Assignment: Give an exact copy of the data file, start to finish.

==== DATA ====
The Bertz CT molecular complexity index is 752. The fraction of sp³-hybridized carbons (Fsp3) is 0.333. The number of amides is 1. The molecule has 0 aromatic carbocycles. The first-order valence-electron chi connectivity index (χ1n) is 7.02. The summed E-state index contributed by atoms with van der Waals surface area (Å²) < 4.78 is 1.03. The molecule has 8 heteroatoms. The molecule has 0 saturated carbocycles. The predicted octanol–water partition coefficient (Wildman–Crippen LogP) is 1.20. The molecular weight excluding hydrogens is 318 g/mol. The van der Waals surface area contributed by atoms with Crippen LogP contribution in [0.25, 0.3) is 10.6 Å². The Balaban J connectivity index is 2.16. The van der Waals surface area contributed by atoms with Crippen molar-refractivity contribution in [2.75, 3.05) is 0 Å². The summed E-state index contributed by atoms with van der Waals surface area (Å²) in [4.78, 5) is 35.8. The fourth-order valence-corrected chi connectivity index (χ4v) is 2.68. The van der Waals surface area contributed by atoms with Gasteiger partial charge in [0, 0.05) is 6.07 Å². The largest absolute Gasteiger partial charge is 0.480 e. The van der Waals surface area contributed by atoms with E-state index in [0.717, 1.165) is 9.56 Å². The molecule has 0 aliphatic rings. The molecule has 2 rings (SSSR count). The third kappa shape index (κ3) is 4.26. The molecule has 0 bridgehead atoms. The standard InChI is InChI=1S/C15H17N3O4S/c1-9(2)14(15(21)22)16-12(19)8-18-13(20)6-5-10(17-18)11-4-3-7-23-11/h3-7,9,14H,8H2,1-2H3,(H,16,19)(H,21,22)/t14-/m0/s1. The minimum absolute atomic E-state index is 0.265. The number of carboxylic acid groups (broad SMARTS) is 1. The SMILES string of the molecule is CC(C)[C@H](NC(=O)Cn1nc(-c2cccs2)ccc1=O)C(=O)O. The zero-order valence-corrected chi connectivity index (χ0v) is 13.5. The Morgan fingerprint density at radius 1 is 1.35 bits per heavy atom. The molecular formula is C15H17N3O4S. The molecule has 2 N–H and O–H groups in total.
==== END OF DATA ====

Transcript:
The Bertz CT molecular complexity index is 752. The fraction of sp³-hybridized carbons (Fsp3) is 0.333. The number of amides is 1. The molecule has 0 aromatic carbocycles. The first-order valence-electron chi connectivity index (χ1n) is 7.02. The summed E-state index contributed by atoms with van der Waals surface area (Å²) < 4.78 is 1.03. The molecule has 8 heteroatoms. The molecule has 0 saturated carbocycles. The predicted octanol–water partition coefficient (Wildman–Crippen LogP) is 1.20. The molecular weight excluding hydrogens is 318 g/mol. The van der Waals surface area contributed by atoms with Crippen LogP contribution in [0.25, 0.3) is 10.6 Å². The Balaban J connectivity index is 2.16. The van der Waals surface area contributed by atoms with Crippen molar-refractivity contribution in [2.75, 3.05) is 0 Å². The summed E-state index contributed by atoms with van der Waals surface area (Å²) in [4.78, 5) is 35.8. The fourth-order valence-corrected chi connectivity index (χ4v) is 2.68. The van der Waals surface area contributed by atoms with Gasteiger partial charge in [0, 0.05) is 6.07 Å². The largest absolute Gasteiger partial charge is 0.480 e. The van der Waals surface area contributed by atoms with E-state index in [0.717, 1.165) is 9.56 Å². The molecule has 0 aliphatic rings. The molecule has 2 rings (SSSR count). The third kappa shape index (κ3) is 4.26. The molecule has 0 bridgehead atoms. The standard InChI is InChI=1S/C15H17N3O4S/c1-9(2)14(15(21)22)16-12(19)8-18-13(20)6-5-10(17-18)11-4-3-7-23-11/h3-7,9,14H,8H2,1-2H3,(H,16,19)(H,21,22)/t14-/m0/s1. The minimum absolute atomic E-state index is 0.265. The number of carboxylic acid groups (broad SMARTS) is 1. The SMILES string of the molecule is CC(C)[C@H](NC(=O)Cn1nc(-c2cccs2)ccc1=O)C(=O)O. The zero-order valence-corrected chi connectivity index (χ0v) is 13.5. The Morgan fingerprint density at radius 1 is 1.35 bits per heavy atom. The molecular formula is C15H17N3O4S. The molecule has 2 N–H and O–H groups in total.